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Old 10-23-09, 08:03 AM   #18
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The OP needs to measure and post his cycling inseam as Brian above suggested. No stem change will give him a comfortable ride if he has relatively short femurs and can't get a good horizontal distance between pelvis and bottom bracket even with a zero offset seatpost.
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Old 10-23-09, 08:13 AM   #19
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I am 6' riding a 56 steamroller, fits like a glove.
Steamrollers have longish top tubes.
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Old 10-23-09, 08:49 AM   #20
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Measured my inseam as per instruction on websites ----33 inches
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Old 10-23-09, 09:36 AM   #21
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to big. 5'11 32 inseam here and ride a 55.
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Old 10-23-09, 09:50 AM   #22
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shouldn't it be a geometry issue? The seat position, when adjusted properly, ur knee cap should be directly above the pedal spindle when ur pedals are horizontal.

I ride a 50cm Mercier and it fits me perfectly. Then when I rode my friend's 50cm Cannodale I feel that the reach is sooo long that it's even unconfortable to use the bullhorns. But I don't know the surly's geo OR ur sizing issues. Take it from the guys who are approximately same height as you.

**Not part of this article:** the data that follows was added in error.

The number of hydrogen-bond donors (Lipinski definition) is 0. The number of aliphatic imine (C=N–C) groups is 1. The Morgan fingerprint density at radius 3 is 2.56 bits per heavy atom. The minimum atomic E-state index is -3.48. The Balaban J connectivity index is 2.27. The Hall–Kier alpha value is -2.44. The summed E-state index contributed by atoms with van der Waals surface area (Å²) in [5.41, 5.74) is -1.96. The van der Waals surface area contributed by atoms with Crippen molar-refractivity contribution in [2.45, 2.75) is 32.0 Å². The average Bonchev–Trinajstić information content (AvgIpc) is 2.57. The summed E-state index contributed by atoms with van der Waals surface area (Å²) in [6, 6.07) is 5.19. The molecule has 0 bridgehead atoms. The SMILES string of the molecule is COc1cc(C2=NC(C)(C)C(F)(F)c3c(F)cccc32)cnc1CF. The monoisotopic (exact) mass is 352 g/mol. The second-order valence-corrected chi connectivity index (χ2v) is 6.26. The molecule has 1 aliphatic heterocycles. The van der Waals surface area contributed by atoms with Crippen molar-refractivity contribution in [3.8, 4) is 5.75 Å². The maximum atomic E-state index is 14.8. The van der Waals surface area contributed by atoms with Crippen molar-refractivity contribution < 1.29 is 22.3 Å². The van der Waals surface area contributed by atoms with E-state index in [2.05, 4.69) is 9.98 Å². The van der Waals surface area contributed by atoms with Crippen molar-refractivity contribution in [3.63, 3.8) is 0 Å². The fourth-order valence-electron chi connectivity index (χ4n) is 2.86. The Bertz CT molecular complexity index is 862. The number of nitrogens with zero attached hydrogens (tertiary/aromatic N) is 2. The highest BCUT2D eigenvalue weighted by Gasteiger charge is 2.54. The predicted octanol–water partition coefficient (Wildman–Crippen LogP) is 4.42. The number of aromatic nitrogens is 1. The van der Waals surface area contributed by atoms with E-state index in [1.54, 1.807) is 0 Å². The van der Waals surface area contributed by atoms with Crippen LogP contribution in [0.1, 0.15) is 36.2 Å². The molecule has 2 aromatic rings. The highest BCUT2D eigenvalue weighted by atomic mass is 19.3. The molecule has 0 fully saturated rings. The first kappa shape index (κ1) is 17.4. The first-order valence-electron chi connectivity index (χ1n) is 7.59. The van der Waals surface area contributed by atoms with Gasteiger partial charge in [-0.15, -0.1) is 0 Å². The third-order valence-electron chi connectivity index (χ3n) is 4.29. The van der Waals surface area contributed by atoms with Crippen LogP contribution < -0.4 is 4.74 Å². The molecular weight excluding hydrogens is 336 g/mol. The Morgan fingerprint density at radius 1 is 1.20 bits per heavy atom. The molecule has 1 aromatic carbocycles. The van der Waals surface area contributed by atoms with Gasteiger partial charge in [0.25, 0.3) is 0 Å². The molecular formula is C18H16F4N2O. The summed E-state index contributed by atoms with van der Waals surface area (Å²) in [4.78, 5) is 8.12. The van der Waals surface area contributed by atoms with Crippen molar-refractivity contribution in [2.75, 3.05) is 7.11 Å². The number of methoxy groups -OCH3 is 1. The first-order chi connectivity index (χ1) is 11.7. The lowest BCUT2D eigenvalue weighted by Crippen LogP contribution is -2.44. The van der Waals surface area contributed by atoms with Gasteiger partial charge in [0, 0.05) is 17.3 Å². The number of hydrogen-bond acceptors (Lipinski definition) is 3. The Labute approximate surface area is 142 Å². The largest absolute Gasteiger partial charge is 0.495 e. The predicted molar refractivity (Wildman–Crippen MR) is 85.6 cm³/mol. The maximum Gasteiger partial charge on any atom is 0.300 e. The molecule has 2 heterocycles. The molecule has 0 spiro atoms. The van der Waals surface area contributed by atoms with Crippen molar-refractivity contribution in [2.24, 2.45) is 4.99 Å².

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Old 10-23-09, 11:32 AM   #23
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shouldn't it be a geometry issue? The seat position, when adjusted properly, ur knee cap should be directly above the pedal spindle when ur pedals are horizontal.
Yes, though some people such as myself what the knees a bit further back.

Every bike fit site says the same thing: Step 1 is to adjust the seat height, Step 2 is to adjust the saddle fore-aft position to get the knee position comfortable, Step 3 is to adjust stem and handle bar reach to get the torso length right. If you don't do the steps in order, you're wasting your time.

To the OP: My 56cm Steamroller doesn't fit me because I can't get my seat far enough back. (I'm the same height as you but a 34.75" inseam.) Maybe we could trade? Mine is a 2008 model with hardly any scratches.
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Old 10-23-09, 12:08 PM   #24
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I think to make things easier on myself I will get a smaller frame and write this off as a lesson in bicycle sizing. Andmaic will send PM Thanks for replies